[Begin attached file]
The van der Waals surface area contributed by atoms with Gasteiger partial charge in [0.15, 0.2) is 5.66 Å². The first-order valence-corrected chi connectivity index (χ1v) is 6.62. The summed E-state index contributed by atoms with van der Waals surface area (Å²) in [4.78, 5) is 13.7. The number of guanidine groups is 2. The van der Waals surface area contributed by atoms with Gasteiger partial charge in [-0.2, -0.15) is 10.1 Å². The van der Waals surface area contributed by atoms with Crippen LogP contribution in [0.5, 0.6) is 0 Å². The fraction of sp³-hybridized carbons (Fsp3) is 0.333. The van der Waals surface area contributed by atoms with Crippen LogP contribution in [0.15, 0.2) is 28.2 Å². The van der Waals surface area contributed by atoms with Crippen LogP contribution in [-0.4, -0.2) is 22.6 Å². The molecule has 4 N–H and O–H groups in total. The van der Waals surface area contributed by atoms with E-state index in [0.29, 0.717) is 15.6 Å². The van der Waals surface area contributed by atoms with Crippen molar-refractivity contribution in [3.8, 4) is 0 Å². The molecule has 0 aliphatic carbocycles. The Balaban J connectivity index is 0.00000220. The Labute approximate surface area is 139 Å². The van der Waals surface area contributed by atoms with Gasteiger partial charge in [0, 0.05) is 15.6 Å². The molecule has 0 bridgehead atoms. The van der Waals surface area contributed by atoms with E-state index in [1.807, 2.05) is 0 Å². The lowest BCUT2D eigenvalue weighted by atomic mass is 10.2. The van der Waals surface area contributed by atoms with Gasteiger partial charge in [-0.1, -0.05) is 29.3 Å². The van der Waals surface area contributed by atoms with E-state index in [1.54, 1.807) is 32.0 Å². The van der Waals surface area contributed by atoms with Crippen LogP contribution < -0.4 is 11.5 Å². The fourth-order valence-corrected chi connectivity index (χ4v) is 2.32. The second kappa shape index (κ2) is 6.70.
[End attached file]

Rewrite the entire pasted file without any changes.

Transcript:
The van der Waals surface area contributed by atoms with Gasteiger partial charge in [0.15, 0.2) is 5.66 Å². The first-order valence-corrected chi connectivity index (χ1v) is 6.62. The summed E-state index contributed by atoms with van der Waals surface area (Å²) in [4.78, 5) is 13.7. The number of guanidine groups is 2. The van der Waals surface area contributed by atoms with Gasteiger partial charge in [-0.2, -0.15) is 10.1 Å². The van der Waals surface area contributed by atoms with Crippen LogP contribution in [0.5, 0.6) is 0 Å². The fraction of sp³-hybridized carbons (Fsp3) is 0.333. The van der Waals surface area contributed by atoms with Crippen LogP contribution in [0.15, 0.2) is 28.2 Å². The van der Waals surface area contributed by atoms with Crippen LogP contribution in [-0.4, -0.2) is 22.6 Å². The molecule has 4 N–H and O–H groups in total. The van der Waals surface area contributed by atoms with E-state index in [0.29, 0.717) is 15.6 Å². The van der Waals surface area contributed by atoms with Crippen molar-refractivity contribution in [3.8, 4) is 0 Å². The molecule has 0 aliphatic carbocycles. The Balaban J connectivity index is 0.00000220. The Labute approximate surface area is 139 Å². The van der Waals surface area contributed by atoms with Gasteiger partial charge in [0, 0.05) is 15.6 Å². The molecule has 0 bridgehead atoms. The van der Waals surface area contributed by atoms with E-state index in [1.807, 2.05) is 0 Å². The lowest BCUT2D eigenvalue weighted by atomic mass is 10.2. The van der Waals surface area contributed by atoms with Gasteiger partial charge in [-0.1, -0.05) is 29.3 Å². The van der Waals surface area contributed by atoms with E-state index in [1.54, 1.807) is 32.0 Å². The van der Waals surface area contributed by atoms with Crippen LogP contribution < -0.4 is 11.5 Å². The fourth-order valence-corrected chi connectivity index (χ4v) is 2.32. The second kappa shape index (κ2) is 6.70.